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Volume Fader setting for recording
Old 7th September 2019
  #1
Here for the gear
 

Volume Fader setting for recording

Hi when initially starting to record say a guitar track, (wet) what is the ideal fader volume setting to begin with, so I am not recording to hot or to cold? so as to achieve plenty of headroom.
Old 7th September 2019
  #2
Gear Maniac
 
Lunar Attic's Avatar
Quote:
Originally Posted by stevie F View Post
Hi when initially starting to record say a guitar track, (wet) what is the ideal fader volume setting to begin with, so I am not recording to hot or to cold? so as to achieve plenty of headroom.
Assuming you're talking about the track fader in your DAW, just leave it at unity gain as it has no effect on your actual recording level.

Recording levels are set with the input gain knob on your interface. Most interfaces will provide a visual reference of input level by way of LEDs. Keep it on the conservative side; Green is good. Yellow is a warning. Orange or red is probably too hot.

In digital there is no such thing as 'recording too cold', you can always increase the gain in your DAW whereas the damage done by recording 'too hot' can not be undone.

T
Old 7th September 2019
  #3
Here for the gear
 

Quote:
Originally Posted by Lunar Attic View Post
Assuming you're talking about the track fader in your DAW, just leave it at unity gain as it has no effect on your actual recording level.

Recording levels are set with the input gain knob on your interface. Most interfaces will provide a visual reference of input level by way of LEDs. Keep it on the conservative side; Green is good. Yellow is a warning. Orange or red is probably too hot.

In digital there is no such thing as 'recording too cold', you can always increase the gain in your DAW whereas the damage done by recording 'too hot' can not be undone.

T
Thank you for that so is the master fader the same ,set at zero ( unity ) it's just that I am getting some tracks high in volume and I am having to select shift/ hilite the tracks and bring them down by up to 10 DB. then I can increase the track that needs more volume to aiming for - 6 regards Stevie f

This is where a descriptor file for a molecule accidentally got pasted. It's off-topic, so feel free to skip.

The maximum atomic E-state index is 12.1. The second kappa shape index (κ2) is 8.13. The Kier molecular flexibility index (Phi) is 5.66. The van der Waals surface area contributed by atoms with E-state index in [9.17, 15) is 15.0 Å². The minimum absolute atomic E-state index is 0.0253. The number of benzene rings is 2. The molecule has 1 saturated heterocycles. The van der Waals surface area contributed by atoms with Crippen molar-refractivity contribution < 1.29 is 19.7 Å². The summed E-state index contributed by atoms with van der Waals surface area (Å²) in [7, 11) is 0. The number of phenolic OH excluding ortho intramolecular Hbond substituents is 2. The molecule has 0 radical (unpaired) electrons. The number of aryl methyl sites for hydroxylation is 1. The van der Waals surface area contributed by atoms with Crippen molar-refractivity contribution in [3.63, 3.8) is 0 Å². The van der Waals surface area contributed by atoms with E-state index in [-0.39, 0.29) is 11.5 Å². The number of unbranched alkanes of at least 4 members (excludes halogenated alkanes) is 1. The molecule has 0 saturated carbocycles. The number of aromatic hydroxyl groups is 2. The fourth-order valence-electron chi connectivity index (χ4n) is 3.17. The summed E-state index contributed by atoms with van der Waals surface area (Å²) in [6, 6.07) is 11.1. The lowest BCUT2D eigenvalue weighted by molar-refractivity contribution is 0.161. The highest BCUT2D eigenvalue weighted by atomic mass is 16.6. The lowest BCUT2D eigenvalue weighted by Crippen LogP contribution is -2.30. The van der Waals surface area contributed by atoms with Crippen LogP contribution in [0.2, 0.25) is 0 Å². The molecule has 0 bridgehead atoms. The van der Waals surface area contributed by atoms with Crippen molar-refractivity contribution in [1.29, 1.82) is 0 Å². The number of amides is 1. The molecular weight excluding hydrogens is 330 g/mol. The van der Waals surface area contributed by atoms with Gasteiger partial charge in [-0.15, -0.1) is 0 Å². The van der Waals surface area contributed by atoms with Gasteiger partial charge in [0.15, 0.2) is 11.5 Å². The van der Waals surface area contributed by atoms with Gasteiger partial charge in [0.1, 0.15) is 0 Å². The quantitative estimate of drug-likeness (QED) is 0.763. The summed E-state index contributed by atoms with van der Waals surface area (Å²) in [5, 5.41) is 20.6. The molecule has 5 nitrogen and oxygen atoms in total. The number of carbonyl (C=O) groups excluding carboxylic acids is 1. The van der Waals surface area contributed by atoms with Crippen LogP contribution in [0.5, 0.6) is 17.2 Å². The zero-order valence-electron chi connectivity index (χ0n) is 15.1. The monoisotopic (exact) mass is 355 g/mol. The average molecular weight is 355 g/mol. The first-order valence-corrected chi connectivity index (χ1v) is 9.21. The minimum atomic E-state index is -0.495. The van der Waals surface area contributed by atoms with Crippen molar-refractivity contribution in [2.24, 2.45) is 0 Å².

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Old 7th September 2019
  #4
Gear Nut
 
Garage Rodeo's Avatar
 

It seems to me -15 or less is a good goal. By the time you add drums, bass and other instruments, you can be close to clipping. Is it a miced gtr amp? If not, if you use an amp simulator, it will add a lot of volume afterwards to a dry guitar track.
I think a good rule of thumb, if there are drums, those should be under -12, then set everything from there. You can always turn things up.
Old 7th September 2019
  #5
Gear Maniac
 
ventil's Avatar
Quote:
Originally Posted by stevie F View Post
I am getting some tracks high in volume and I am having to select shift/ hilite the tracks and bring them down by up to 10 DB.
That's not uncommon.

But do leave the master fader at unity if at all possible. Otherwise you can end up constantly chasing levels and setting up improper gain staging.

If you are just about finished with the mix, and then realize it's 2 or 3 dB high or low overall, then it would be appropriate to adjust the master fader.
Old 12th September 2019
  #6
Quote:
Originally Posted by stevie F View Post
Hi when initially starting to record say a guitar track, (wet) what is the ideal fader volume setting to begin with, so I am not recording to hot or to cold? so as to achieve plenty of headroom.
If you are talking about the fader in the DAW, it doesn't matter as that fader doesn't effect the recording signals strength.

In 24bit recording, you cna have the PEAK dB anywhere between -20dB and -10dB PEAK. Ware in that range depends on dynamics and others things, but that range is a good standard as it leaves 10dB for your occasional peaks without clipping and ruining your recording take.

Bottom line is you do not needs to record hot in 24bit recording.
Old 4 weeks ago
  #7
Lives for gear
 
FreshProduce's Avatar
I've been told by many industry engineers over the years -6 is as hot as you should ever go initially on the way in
Old 4 weeks ago
  #8
Gear Guru
 

Just don't clip the converters. Half of it is no more complicated than that. -10dBFS or -6dBFS or -3dBFS doesn't really matter. Don't clip the converters when recording.
Old 4 weeks ago
  #9
Gear Maniac
Quote:
Originally Posted by stevie F View Post
Hi when initially starting to record say a guitar track, (wet) what is the ideal fader volume setting to begin with, so I am not recording to hot or to cold? so as to achieve plenty of headroom.
This article may help you.

https://mixedbymarcmozart.com/2014/1...k-account-mix/
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